The first actions to take may be very simple. Just getting out of bed and getting dressed on a weekend day is significant for most depressed people. Completing a household job, like taking out the garbage or sorting through the day’s mail, can help -- if we focus on what got done rather than what is left to do. Going out to run an errand that could have been put off, pulling weeds for five minutes in the yard or cooking a simple meal may not seem enjoyable but those actions can all serve to get us going again and feeling a little better. Going to see a movie in a theatre is a good choice because it involves getting out of the house and offers the possibility of focusing attention on something outside oneself for a while. Similarly, talking with a loved one about something other than how you’re feeling can help.

Exercise is as effective as medication in reversing depression and anxiety. Going for a ten- minute walk, outside or on the treadmill, might be a good step. Let yourself stop after the ten minutes if you want – or keep going if you want, but not for too long. You don’t want to overdo it and then avoid going again because it seems like too much effort. Allow yourself to stop after you meet your goal. And then do it again tomorrow. Exercise is most effective for those who are the most depressed and inactive and it doesn’t take much to make a difference.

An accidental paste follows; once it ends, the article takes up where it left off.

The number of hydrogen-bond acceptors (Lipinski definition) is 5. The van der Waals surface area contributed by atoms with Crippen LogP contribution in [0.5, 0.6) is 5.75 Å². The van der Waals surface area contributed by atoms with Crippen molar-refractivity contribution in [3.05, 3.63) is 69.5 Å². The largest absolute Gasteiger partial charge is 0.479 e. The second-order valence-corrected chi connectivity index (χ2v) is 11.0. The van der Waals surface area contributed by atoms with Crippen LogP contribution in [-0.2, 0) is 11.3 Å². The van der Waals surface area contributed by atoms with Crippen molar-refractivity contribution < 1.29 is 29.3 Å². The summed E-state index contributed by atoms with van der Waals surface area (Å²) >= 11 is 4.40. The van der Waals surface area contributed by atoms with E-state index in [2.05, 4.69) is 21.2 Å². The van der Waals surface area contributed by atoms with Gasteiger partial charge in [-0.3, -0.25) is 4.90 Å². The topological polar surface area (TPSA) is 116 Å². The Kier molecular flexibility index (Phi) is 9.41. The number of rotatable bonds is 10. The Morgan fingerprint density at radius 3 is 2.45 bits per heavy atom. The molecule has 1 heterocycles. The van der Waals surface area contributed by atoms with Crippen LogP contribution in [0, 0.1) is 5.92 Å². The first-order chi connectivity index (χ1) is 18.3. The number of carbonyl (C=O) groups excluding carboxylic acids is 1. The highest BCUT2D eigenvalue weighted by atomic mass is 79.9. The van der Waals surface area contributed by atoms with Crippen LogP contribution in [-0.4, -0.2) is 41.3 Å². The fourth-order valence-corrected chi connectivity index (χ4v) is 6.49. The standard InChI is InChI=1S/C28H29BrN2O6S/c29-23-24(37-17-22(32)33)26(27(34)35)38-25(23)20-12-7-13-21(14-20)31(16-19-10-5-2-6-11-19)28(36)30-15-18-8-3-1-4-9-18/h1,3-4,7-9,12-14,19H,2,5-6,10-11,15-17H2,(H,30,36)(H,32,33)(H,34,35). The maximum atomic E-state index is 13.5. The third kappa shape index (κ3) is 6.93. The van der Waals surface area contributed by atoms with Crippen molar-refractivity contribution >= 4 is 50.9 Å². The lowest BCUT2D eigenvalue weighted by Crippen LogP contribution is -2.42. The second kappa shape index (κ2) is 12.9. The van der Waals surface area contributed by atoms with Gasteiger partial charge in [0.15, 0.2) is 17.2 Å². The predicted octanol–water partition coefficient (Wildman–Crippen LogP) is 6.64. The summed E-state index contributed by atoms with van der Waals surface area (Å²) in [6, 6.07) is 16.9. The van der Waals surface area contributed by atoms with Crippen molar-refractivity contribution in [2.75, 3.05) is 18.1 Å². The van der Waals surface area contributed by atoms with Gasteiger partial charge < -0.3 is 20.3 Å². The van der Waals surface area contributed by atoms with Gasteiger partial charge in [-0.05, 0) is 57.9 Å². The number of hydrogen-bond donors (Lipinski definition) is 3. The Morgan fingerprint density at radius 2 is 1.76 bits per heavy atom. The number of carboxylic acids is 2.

With all of these activities, the improvements will be modest at first. You will not suddenly feel completely well. The key is to keep making yourself do more, even when you don’t feel like it and then to notice even minimal improvements in how you feel. Working with a therapist to make more complex goals, ones that reflect your values in life, may also help. Once you start, it becomes easier (not easy but somewhat better) to keep getting more active. If you allow yourself to do things even though you don’t feel like it, eventually you will begin to enjoy what you’re doing again.

Submitted by Nancy R. Soro, Ph.D., Licensed Clinical Psychologist

Monday, September 8, 2014

Normalizing an Emotional Response to Stress